Every one in the area was terrified of a wild animal which attacked people at whim; eventually Attracta killed it herself, using her metal cross to do so. Then a local bard drowned in the nearby lake; Attracta nursed and prayed over him and brought him back to life. They needed to cut and transport trees with which to build the monastery, but there were no horses to pull the timber; Attracta used deer instead. Then they realised that they had no ropes with which to tie the timber to the wagons; so she used everything that was to hand, including strands of her own hair, to create strong cords.
Nothing ventured, nothing gained.
Traditional British Saying

May the cross of Christ be over this face and this ear
May the cross of Christ be over this mouth and this throat
May the cross of Christ be over my arms
From my shoulders to my hands.

May the cross of Christ be with me, before me
May the cross of Christ be above me, behind me.

With the cross of Christ may I meet every
difficulty in the heights and in the depths.
From the top of my head to the nail of my foot
I trust in the protection of your cross, O Christ.
Attributed to Mugron, Abbot of Iona from 965

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3rd February

God Is Relationship

No one can deny how great is the secret of our religion: Christ appeared in human form; was shown to be right by the Spirit; was seen by angels. He was preached among the nations, was believed in throughout the world, and was taken up to heaven. 1 Timothy 3: 16

Any one who rejects God’s will
Is like a leaking ship on a stormy sea
Is like an eagle caught in a trap
Is like an apple tree which never blossoms.

Any one who obeys God’s will
Is like the golden rays of the summer sun
Is like a silver chalice overflowing with wine
Is like a beautiful bride ready for love.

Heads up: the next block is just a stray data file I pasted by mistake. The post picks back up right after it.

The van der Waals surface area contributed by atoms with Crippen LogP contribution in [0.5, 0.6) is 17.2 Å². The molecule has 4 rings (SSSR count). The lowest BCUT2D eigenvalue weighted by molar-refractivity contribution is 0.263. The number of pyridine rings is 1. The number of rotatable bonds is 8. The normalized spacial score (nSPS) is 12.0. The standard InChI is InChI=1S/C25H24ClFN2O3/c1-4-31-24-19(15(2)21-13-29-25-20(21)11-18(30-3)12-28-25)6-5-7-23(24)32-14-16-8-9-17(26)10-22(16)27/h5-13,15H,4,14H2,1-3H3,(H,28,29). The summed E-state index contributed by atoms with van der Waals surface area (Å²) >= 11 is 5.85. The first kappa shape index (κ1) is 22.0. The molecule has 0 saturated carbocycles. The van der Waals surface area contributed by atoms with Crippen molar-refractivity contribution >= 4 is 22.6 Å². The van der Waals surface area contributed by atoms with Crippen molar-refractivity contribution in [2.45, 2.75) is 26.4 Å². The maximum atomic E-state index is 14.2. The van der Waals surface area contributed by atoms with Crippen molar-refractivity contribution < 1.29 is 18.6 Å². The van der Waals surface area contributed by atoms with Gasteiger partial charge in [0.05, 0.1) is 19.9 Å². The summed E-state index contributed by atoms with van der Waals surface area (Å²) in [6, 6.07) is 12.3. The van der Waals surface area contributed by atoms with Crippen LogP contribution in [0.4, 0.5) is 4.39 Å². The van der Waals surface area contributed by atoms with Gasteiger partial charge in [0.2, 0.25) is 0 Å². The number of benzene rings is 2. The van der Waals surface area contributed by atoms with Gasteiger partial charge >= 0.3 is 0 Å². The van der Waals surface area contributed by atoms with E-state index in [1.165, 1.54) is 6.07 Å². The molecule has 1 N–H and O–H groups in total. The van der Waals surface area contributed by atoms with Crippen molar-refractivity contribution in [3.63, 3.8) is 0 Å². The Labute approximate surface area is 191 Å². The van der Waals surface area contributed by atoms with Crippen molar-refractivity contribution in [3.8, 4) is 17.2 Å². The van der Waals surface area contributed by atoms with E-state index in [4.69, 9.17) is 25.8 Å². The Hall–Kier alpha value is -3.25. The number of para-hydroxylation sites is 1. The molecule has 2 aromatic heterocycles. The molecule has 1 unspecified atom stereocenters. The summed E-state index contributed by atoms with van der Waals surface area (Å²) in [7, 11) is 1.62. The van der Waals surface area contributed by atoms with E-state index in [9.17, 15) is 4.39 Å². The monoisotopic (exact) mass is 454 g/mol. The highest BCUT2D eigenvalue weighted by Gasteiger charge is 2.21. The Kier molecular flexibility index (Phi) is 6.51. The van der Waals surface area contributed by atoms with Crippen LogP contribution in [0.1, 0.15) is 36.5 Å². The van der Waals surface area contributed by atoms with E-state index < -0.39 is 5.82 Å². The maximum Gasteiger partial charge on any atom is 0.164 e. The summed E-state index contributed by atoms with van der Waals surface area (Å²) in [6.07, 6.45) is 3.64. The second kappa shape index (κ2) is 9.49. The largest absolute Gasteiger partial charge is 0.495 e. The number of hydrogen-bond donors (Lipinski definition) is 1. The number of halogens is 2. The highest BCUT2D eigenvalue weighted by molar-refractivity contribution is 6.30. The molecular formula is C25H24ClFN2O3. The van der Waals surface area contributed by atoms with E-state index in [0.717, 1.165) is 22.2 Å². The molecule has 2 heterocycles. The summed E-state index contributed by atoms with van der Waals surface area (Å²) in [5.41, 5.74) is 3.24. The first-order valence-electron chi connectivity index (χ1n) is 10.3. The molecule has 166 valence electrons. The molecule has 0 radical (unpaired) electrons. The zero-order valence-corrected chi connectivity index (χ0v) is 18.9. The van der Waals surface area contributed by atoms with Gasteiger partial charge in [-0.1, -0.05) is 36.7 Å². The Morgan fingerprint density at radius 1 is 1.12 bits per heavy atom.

Traditional Celtic saying

I believe that God is One
I believe that God is eternal
I believe that God is Love

Therefore I believe that God is relationship
Therefore I believe that God is community
Therefore I believe that God is Three

Each of the Three Persons is God
Without this God could not be the Highest
Without this God could not be Eternally Love

Loving Saviour, show yourself to us
that knowing you we may love you as warmly in return
may love you alone, desire you alone
contemplate you alone by day and night
and keep you always in our thoughts.
May affection for you pervade our hearts.
May attachment to you take possession of us all.
May love of you fill all our senses.
May we know no other love except you who are eternal.
A love so great
that the many waters of land and sea will fail to quench it.

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2nd February


The woman gave birth to a son and named him Samson. The child grew and the Lord blessed him. And the Lord’s power began to strengthen him…. Judges 13: 24, 25

Samson was born about 486 in South Wales. When he was five his parents took him to Illtyd’s famous school at Llantwit major, near Coatbridge, and while still there, in his twenties, he was ordained deacon and priest. God directed him to join the monastery of Piro. From there, somewhat reluctantly, he visited his sick father, who recovered through his prayers. As a result the entire family (with the exception of his youngest sister) devoted themselves to God’s service and planted churches. Samson succeeded Piro as abbot. He went on a mission to Ireland, and on his return sent his brother Umbraphel to be abbot of a monastery given to him in Ireland. While in retreat with his parents near the river Severn he was summoned to a synod and ordained a bishop. This (unlike present ecclesiastical practice) freed him to evangelise and travel widely. He longed to go over to Britanny, but a British Christian prophesied that he was first to evangelise Cornwall. This he did. Once he was in Britanny an amazing number became Christians, and formed Christian communities.For a time Samson was on a mission in Romania. He returned to Britanny, where he died on July 28, and his remains were kept at the great monastery at Dol which he founded.
In truth his humility, courtesy and gentleness, and above all his wonderful love, beyond human measure, so to speak, was such that he was regarded by all the brothers with wonderful affection.
The Life of Samson

We bless you Lord
that Samson’s birth, schooling and calling
were the fruit of prophecy.
We thank you Lord
that his prayer, his heroic acts of witness
his courtesy and wonderful love towards all
won pagans to the Faith
and patterned a new way of being the church.
As we contemplate his life
give us a holy renewal.